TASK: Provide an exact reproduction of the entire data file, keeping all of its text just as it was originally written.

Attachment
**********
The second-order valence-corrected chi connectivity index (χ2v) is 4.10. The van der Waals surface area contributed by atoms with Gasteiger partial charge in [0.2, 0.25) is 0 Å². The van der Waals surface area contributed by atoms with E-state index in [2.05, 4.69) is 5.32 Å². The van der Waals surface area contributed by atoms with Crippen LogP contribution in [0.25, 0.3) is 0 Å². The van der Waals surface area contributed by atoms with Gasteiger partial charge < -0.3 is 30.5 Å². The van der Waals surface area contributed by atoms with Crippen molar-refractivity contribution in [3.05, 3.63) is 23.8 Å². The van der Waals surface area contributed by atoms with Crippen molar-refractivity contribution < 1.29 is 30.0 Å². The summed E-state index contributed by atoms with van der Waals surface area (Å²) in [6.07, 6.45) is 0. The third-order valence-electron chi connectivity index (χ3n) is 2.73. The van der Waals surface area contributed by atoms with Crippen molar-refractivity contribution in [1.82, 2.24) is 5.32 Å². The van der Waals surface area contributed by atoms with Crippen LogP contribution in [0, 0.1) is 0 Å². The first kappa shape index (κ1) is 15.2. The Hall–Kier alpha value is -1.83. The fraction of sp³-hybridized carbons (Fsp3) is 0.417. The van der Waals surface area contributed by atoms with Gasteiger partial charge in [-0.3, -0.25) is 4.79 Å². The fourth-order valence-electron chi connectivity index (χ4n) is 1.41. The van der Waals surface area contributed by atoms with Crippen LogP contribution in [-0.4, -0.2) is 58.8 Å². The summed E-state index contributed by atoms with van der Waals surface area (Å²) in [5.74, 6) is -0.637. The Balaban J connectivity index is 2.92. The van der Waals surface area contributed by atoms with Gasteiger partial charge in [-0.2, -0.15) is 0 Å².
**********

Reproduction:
The second-order valence-corrected chi connectivity index (χ2v) is 4.10. The van der Waals surface area contributed by atoms with Gasteiger partial charge in [0.2, 0.25) is 0 Å². The van der Waals surface area contributed by atoms with E-state index in [2.05, 4.69) is 5.32 Å². The van der Waals surface area contributed by atoms with Crippen LogP contribution in [0.25, 0.3) is 0 Å². The van der Waals surface area contributed by atoms with Gasteiger partial charge < -0.3 is 30.5 Å². The van der Waals surface area contributed by atoms with Crippen molar-refractivity contribution in [3.05, 3.63) is 23.8 Å². The van der Waals surface area contributed by atoms with Crippen molar-refractivity contribution < 1.29 is 30.0 Å². The summed E-state index contributed by atoms with van der Waals surface area (Å²) in [6.07, 6.45) is 0. The third-order valence-electron chi connectivity index (χ3n) is 2.73. The van der Waals surface area contributed by atoms with Crippen molar-refractivity contribution in [1.82, 2.24) is 5.32 Å². The van der Waals surface area contributed by atoms with Crippen LogP contribution in [0, 0.1) is 0 Å². The first kappa shape index (κ1) is 15.2. The Hall–Kier alpha value is -1.83. The fraction of sp³-hybridized carbons (Fsp3) is 0.417. The van der Waals surface area contributed by atoms with Gasteiger partial charge in [-0.3, -0.25) is 4.79 Å². The fourth-order valence-electron chi connectivity index (χ4n) is 1.41. The van der Waals surface area contributed by atoms with Crippen LogP contribution in [-0.4, -0.2) is 58.8 Å². The summed E-state index contributed by atoms with van der Waals surface area (Å²) in [5.74, 6) is -0.637. The Balaban J connectivity index is 2.92. The van der Waals surface area contributed by atoms with Gasteiger partial charge in [-0.2, -0.15) is 0 Å².